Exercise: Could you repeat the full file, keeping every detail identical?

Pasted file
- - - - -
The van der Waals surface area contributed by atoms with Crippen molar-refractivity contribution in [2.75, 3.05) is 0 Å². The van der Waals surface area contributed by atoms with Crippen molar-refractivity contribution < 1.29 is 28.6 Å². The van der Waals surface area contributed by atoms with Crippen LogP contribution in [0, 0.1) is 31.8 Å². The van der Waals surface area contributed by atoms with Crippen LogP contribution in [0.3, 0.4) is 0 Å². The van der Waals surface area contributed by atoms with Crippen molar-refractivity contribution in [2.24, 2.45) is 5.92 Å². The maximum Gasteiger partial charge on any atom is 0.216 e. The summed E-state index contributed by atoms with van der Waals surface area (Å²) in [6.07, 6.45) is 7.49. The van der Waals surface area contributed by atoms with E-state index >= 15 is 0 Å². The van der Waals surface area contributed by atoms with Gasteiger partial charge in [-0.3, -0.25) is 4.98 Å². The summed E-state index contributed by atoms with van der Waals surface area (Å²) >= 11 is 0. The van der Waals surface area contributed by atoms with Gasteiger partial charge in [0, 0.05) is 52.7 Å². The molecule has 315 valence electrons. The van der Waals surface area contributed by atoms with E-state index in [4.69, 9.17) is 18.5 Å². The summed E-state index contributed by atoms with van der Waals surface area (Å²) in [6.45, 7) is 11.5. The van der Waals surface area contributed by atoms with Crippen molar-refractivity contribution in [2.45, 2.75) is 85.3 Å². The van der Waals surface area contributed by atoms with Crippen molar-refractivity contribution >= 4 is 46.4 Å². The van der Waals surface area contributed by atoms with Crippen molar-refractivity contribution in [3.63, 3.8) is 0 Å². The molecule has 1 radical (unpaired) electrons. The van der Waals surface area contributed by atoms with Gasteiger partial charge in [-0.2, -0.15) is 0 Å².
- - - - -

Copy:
The van der Waals surface area contributed by atoms with Crippen molar-refractivity contribution in [2.75, 3.05) is 0 Å². The van der Waals surface area contributed by atoms with Crippen molar-refractivity contribution < 1.29 is 28.6 Å². The van der Waals surface area contributed by atoms with Crippen LogP contribution in [0, 0.1) is 31.8 Å². The van der Waals surface area contributed by atoms with Crippen LogP contribution in [0.3, 0.4) is 0 Å². The van der Waals surface area contributed by atoms with Crippen molar-refractivity contribution in [2.24, 2.45) is 5.92 Å². The maximum Gasteiger partial charge on any atom is 0.216 e. The summed E-state index contributed by atoms with van der Waals surface area (Å²) in [6.07, 6.45) is 7.49. The van der Waals surface area contributed by atoms with E-state index >= 15 is 0 Å². The van der Waals surface area contributed by atoms with Gasteiger partial charge in [-0.3, -0.25) is 4.98 Å². The summed E-state index contributed by atoms with van der Waals surface area (Å²) >= 11 is 0. The van der Waals surface area contributed by atoms with Gasteiger partial charge in [0, 0.05) is 52.7 Å². The molecule has 315 valence electrons. The van der Waals surface area contributed by atoms with E-state index in [4.69, 9.17) is 18.5 Å². The summed E-state index contributed by atoms with van der Waals surface area (Å²) in [6.45, 7) is 11.5. The van der Waals surface area contributed by atoms with Crippen molar-refractivity contribution in [2.45, 2.75) is 85.3 Å². The van der Waals surface area contributed by atoms with Crippen molar-refractivity contribution >= 4 is 46.4 Å². The van der Waals surface area contributed by atoms with Crippen molar-refractivity contribution in [3.63, 3.8) is 0 Å². The molecule has 1 radical (unpaired) electrons. The van der Waals surface area contributed by atoms with Gasteiger partial charge in [-0.2, -0.15) is 0 Å².